Sri Lanka will repay a sovereign bond in 2020 and others as they fall due and there was no requirement for an International Monetary Fund bailout, State Minister for Money and Capital Markets Nivard Cabraal has said.
“There is no question that we will not repay,” Cabraal said after the yield on Sri Lanka July 2021 bond fell sharply this week.
He said similar predictions had been made in the past but had not turned out.
“They said we will not be able to pay in 2020. We paid it,” Cabral said.
“Then they said it is 2021 that they will not be able to pay. Now we are paying in 2021. When we are paying in 2021 they are saying no it will be 2022 the problem will come.
“In 2022 also we will pay. Nobody need to get excited, we will pay.”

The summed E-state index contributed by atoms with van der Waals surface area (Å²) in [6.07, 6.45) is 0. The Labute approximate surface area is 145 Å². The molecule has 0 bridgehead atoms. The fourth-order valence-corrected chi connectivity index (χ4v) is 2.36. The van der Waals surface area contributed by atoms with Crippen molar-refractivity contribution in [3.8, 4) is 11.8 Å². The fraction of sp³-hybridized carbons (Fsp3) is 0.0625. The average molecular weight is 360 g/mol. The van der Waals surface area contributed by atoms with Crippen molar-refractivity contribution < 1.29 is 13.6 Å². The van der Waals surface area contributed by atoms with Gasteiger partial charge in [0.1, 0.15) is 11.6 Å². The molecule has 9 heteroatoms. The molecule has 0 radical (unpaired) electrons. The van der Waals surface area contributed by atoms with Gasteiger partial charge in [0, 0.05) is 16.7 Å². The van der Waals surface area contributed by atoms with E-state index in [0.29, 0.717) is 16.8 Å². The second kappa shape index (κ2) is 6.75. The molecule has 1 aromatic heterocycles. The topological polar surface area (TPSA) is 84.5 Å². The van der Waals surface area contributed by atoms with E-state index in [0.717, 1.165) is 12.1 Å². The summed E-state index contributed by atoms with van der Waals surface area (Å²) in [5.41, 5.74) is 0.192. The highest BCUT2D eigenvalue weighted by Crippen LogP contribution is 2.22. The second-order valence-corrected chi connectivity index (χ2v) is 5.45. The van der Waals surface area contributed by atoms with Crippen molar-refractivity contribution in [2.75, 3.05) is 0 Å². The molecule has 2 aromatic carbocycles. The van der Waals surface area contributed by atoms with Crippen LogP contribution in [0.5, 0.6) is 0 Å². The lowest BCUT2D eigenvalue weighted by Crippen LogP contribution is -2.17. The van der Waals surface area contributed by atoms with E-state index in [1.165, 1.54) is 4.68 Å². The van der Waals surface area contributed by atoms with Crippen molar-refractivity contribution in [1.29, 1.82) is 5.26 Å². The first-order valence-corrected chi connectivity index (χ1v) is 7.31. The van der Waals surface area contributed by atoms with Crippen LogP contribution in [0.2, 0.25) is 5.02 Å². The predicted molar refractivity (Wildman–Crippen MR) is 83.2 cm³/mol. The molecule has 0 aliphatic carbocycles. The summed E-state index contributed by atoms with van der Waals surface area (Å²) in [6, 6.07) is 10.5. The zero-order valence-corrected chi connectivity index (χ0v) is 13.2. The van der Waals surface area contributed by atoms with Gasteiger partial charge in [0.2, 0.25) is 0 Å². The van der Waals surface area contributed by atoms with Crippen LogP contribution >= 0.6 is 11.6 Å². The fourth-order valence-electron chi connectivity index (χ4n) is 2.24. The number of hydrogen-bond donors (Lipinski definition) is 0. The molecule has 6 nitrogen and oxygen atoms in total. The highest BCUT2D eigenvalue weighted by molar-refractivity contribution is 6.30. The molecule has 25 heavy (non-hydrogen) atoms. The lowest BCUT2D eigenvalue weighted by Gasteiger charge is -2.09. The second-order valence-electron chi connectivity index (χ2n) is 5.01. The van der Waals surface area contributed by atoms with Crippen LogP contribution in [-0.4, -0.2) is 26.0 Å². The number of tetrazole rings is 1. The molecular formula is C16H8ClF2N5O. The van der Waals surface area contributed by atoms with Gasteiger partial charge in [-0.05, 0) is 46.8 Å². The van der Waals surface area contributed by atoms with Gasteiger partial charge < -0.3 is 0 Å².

Cabraal said there was no requirement for an International Monetary Fund bailout and a restructuring of debt as suggested by some.
IMF requires currency deprecation up front, he said which will imposed costs.
He said bond investors should also appreciate what the country is doing to maintain payments,
Sri Lanka has placed import controls and was also imposed requirements on exporters to sell dollar and on banks to sell remittances to conserve foreign exchange.
“Bond investors should realize the efforts we are taking,” he said.
An IMF restructuring will also imposed costs on bondholders, he pointed out.
He said the Chinese swap has come as promised, the Bangladesh swap was also coming and a 400 million dollar swap with the Indian Reserve Bank was also on line.
Sri Lanka’s central bank however has been printing money with the salary bill taking the bulk of taxes and analysts have warned that as long as money is printed there will be a BOP deficit and a run on the rupee.
Cabraal when he was central bank governor in 2008 battled a war and global collapse as the US tightened policy with a tight money, which caused a temporary downturn but prevented a monetary meltdown.